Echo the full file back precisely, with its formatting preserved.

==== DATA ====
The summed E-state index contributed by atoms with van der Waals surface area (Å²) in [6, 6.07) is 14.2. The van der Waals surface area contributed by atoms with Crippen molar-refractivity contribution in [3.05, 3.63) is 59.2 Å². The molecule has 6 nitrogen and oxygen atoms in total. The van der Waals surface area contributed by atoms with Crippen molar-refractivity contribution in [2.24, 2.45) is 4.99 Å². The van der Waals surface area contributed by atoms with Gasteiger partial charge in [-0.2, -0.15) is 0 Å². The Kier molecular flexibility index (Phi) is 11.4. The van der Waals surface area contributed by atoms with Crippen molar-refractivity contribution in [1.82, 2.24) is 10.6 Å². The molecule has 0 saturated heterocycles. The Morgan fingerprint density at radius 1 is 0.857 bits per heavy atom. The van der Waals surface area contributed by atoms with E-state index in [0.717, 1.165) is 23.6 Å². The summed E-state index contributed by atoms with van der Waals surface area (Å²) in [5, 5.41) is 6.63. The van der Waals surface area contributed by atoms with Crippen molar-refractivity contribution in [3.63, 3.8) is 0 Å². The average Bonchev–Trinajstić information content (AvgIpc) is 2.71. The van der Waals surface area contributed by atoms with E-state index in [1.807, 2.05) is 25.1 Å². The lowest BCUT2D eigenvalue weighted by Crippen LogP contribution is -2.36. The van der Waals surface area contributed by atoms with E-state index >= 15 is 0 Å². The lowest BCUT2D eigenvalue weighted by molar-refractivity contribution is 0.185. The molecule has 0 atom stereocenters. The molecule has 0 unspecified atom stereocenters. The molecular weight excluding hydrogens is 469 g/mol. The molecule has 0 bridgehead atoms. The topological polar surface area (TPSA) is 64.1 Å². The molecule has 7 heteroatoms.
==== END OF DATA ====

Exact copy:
The summed E-state index contributed by atoms with van der Waals surface area (Å²) in [6, 6.07) is 14.2. The van der Waals surface area contributed by atoms with Crippen molar-refractivity contribution in [3.05, 3.63) is 59.2 Å². The molecule has 6 nitrogen and oxygen atoms in total. The van der Waals surface area contributed by atoms with Crippen molar-refractivity contribution in [2.24, 2.45) is 4.99 Å². The van der Waals surface area contributed by atoms with Gasteiger partial charge in [-0.2, -0.15) is 0 Å². The Kier molecular flexibility index (Phi) is 11.4. The van der Waals surface area contributed by atoms with Crippen molar-refractivity contribution in [1.82, 2.24) is 10.6 Å². The molecule has 0 saturated heterocycles. The Morgan fingerprint density at radius 1 is 0.857 bits per heavy atom. The van der Waals surface area contributed by atoms with E-state index in [0.717, 1.165) is 23.6 Å². The summed E-state index contributed by atoms with van der Waals surface area (Å²) in [5, 5.41) is 6.63. The van der Waals surface area contributed by atoms with Crippen molar-refractivity contribution in [3.63, 3.8) is 0 Å². The average Bonchev–Trinajstić information content (AvgIpc) is 2.71. The van der Waals surface area contributed by atoms with E-state index in [1.807, 2.05) is 25.1 Å². The lowest BCUT2D eigenvalue weighted by Crippen LogP contribution is -2.36. The van der Waals surface area contributed by atoms with E-state index >= 15 is 0 Å². The lowest BCUT2D eigenvalue weighted by molar-refractivity contribution is 0.185. The molecule has 0 atom stereocenters. The molecule has 0 unspecified atom stereocenters. The molecular weight excluding hydrogens is 469 g/mol. The molecule has 0 bridgehead atoms. The topological polar surface area (TPSA) is 64.1 Å². The molecule has 7 heteroatoms.